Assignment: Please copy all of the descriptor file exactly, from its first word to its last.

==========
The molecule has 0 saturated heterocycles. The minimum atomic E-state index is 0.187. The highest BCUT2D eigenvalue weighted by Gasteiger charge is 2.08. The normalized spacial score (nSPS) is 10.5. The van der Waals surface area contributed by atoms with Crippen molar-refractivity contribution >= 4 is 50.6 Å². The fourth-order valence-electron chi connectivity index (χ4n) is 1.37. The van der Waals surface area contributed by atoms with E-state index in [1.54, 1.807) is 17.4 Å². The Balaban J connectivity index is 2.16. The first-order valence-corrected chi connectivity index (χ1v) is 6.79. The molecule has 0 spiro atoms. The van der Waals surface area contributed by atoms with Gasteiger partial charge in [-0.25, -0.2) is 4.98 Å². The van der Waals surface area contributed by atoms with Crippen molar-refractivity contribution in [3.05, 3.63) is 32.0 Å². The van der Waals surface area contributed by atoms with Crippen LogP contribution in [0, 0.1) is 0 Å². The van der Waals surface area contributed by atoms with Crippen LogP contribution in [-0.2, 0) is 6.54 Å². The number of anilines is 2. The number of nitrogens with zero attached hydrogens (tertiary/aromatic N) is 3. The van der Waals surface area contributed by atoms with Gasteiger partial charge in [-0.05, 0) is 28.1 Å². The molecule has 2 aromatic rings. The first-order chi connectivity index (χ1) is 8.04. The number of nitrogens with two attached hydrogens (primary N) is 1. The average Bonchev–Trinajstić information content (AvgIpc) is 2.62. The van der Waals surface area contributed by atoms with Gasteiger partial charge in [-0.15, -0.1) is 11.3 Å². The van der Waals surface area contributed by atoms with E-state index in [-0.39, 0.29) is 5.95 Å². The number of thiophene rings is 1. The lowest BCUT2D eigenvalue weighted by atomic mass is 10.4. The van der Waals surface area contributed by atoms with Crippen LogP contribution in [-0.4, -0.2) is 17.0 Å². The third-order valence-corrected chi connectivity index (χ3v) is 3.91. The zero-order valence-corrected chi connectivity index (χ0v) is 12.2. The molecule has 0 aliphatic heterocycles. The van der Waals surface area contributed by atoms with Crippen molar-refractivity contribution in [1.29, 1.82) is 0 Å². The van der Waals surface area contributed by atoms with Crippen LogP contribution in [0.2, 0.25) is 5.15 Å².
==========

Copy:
The molecule has 0 saturated heterocycles. The minimum atomic E-state index is 0.187. The highest BCUT2D eigenvalue weighted by Gasteiger charge is 2.08. The normalized spacial score (nSPS) is 10.5. The van der Waals surface area contributed by atoms with Crippen molar-refractivity contribution >= 4 is 50.6 Å². The fourth-order valence-electron chi connectivity index (χ4n) is 1.37. The van der Waals surface area contributed by atoms with E-state index in [1.54, 1.807) is 17.4 Å². The Balaban J connectivity index is 2.16. The first-order valence-corrected chi connectivity index (χ1v) is 6.79. The molecule has 0 spiro atoms. The van der Waals surface area contributed by atoms with Gasteiger partial charge in [-0.25, -0.2) is 4.98 Å². The van der Waals surface area contributed by atoms with Crippen molar-refractivity contribution in [3.05, 3.63) is 32.0 Å². The van der Waals surface area contributed by atoms with Crippen LogP contribution in [0, 0.1) is 0 Å². The van der Waals surface area contributed by atoms with Crippen LogP contribution in [-0.2, 0) is 6.54 Å². The number of anilines is 2. The number of nitrogens with zero attached hydrogens (tertiary/aromatic N) is 3. The van der Waals surface area contributed by atoms with Gasteiger partial charge in [-0.05, 0) is 28.1 Å². The molecule has 2 aromatic rings. The first-order chi connectivity index (χ1) is 8.04. The number of nitrogens with two attached hydrogens (primary N) is 1. The average Bonchev–Trinajstić information content (AvgIpc) is 2.62. The van der Waals surface area contributed by atoms with Gasteiger partial charge in [-0.15, -0.1) is 11.3 Å². The van der Waals surface area contributed by atoms with E-state index in [-0.39, 0.29) is 5.95 Å². The number of thiophene rings is 1. The lowest BCUT2D eigenvalue weighted by atomic mass is 10.4. The van der Waals surface area contributed by atoms with Crippen LogP contribution in [-0.4, -0.2) is 17.0 Å². The third-order valence-corrected chi connectivity index (χ3v) is 3.91. The zero-order valence-corrected chi connectivity index (χ0v) is 12.2. The molecule has 0 aliphatic heterocycles. The van der Waals surface area contributed by atoms with Crippen molar-refractivity contribution in [1.29, 1.82) is 0 Å². The van der Waals surface area contributed by atoms with Crippen LogP contribution in [0.2, 0.25) is 5.15 Å².